Gwen Burrow
May 03, 2010 Gwen Burrow rated it really liked it
Shelves: theology
Read this at the end of freshman year and again at the end of senior year, and definitely got more out of it the second time. Lots of wit and insight in succinct, Leithartian style.
Quite amazing. Leithart explains/exposes/attacks the key assumptions of modern men, ultimately showing forth the Triune God as the medicine for what ails us.
Mike Casbon
Mar 04, 2012 Mike Casbon rated it really liked it
Helps to understand the water in our fishbowl.
Sep 24, 2011 Jimmy rated it it was amazing
This work is a wonderful conscious observation of modernism and postmodernism beyond pop Christian critique of postmodernism and moves beyond just the critique of it's epistemological project. It is actually more of a survey of modernism just as much as it is a survey on postmodernism, though the author is more critical of the former in the work than the latter. Readers will enjoy the wordsmith of the author Peter Leithart, as he paints an illustrative picture of Modernism and Postmodernism, ...more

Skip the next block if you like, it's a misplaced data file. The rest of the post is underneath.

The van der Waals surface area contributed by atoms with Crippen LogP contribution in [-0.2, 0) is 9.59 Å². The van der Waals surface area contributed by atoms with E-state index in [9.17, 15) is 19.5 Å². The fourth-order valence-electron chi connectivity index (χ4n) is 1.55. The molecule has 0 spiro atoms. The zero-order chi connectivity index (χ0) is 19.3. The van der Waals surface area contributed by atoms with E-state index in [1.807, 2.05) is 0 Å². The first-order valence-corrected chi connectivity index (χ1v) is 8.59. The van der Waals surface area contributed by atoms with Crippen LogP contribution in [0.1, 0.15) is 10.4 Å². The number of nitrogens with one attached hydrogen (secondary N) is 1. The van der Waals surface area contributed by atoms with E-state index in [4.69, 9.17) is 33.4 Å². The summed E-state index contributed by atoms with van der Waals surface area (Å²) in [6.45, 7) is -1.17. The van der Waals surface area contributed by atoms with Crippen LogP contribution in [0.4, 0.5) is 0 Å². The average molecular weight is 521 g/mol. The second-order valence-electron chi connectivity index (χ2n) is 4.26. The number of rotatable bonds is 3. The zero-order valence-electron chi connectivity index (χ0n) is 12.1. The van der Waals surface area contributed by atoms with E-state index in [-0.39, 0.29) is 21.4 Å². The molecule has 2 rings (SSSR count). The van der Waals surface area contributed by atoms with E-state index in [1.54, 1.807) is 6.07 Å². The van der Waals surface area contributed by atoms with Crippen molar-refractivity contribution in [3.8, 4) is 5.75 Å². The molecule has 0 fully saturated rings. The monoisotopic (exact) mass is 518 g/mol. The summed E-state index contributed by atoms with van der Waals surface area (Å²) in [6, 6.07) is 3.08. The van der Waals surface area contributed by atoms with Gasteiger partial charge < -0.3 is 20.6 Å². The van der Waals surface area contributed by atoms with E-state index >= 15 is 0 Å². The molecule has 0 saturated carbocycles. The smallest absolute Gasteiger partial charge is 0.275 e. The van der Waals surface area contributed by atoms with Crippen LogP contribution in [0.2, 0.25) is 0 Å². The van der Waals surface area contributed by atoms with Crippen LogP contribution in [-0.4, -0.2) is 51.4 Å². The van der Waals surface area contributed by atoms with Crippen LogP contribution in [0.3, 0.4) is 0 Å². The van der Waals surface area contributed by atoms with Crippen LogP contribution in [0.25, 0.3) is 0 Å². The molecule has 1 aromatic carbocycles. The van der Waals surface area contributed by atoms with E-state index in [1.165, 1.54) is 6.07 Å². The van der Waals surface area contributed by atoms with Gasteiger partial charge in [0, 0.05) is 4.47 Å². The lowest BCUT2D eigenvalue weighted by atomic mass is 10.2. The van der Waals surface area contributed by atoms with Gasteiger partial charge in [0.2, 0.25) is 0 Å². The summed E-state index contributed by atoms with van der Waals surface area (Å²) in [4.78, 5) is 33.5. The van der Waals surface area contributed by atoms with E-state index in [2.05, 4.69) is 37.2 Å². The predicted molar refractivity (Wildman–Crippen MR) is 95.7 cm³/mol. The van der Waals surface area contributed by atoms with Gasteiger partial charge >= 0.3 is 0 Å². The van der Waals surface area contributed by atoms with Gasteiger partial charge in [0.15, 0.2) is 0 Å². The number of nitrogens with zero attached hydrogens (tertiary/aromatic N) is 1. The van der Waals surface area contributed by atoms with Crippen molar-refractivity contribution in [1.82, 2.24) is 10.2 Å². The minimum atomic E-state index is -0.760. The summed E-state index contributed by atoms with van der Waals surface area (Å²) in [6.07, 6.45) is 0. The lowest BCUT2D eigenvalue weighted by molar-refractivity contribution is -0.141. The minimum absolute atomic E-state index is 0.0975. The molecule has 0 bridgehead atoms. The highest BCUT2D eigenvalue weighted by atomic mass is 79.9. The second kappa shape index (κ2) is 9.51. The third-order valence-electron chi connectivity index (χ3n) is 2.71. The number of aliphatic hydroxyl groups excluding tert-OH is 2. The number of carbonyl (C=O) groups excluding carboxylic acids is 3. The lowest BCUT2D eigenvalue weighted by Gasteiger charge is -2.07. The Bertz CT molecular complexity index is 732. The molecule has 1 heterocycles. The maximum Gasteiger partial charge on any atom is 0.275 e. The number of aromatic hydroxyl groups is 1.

Frankie Della Torre
May 09, 2014 Frankie Della Torre rated it it was amazing
Shelves: postmodernism
As Qoheleth (or Solomon; ugh, I'm not sure who) once said, "I have seen everything that is done under the sun, and behold, all is vanity and a striving after wind." This world, yes, all of it, is a vapor. Human life is fleeting, and, perhaps, senseless. Intriguing, I think to myself. Tell me more, Qoheleth!

Peter Leithart (PhD, University of Cambridge) has made the case that Qoheleth (who he takes to be Solomon) seems to have resonated with the themes of today's postmodernism. The essential narra
Joe Haack
Aug 12, 2011 Joe Haack rated it really liked it
This book would have spared my many sleepless nights as an English Literature undergraduate. I was at once a) scared-to-death of the "cheerful nihilism" in the excerpts/articles/books of theory I read (a cheerful nihilism shared enthusiastically by my fellow classmates); yet compelled by their unblinking (and accurate!?) descriptions of the world in which I lived. It was very troubling. So from my perspective, this book came 10 years too late!

Leithart's encyclopedic and nuanced comprehension of
Oct 06, 2012 James rated it really liked it
What I remember from it:

-Moderns say man is in control, postmoderns say nothing is in control, Christians say God is in control.
-What's most wearying about the world is not that it changes, it's that we try changing it but it basically goes back to being the way it was (my thought: modernism may be the biggest deviation from the pattern so far at least re: technology and scientific knowledge but perhaps there will be a correction back to the mean of "nothing really changes" either once s
Apr 16, 2010 Clay rated it really liked it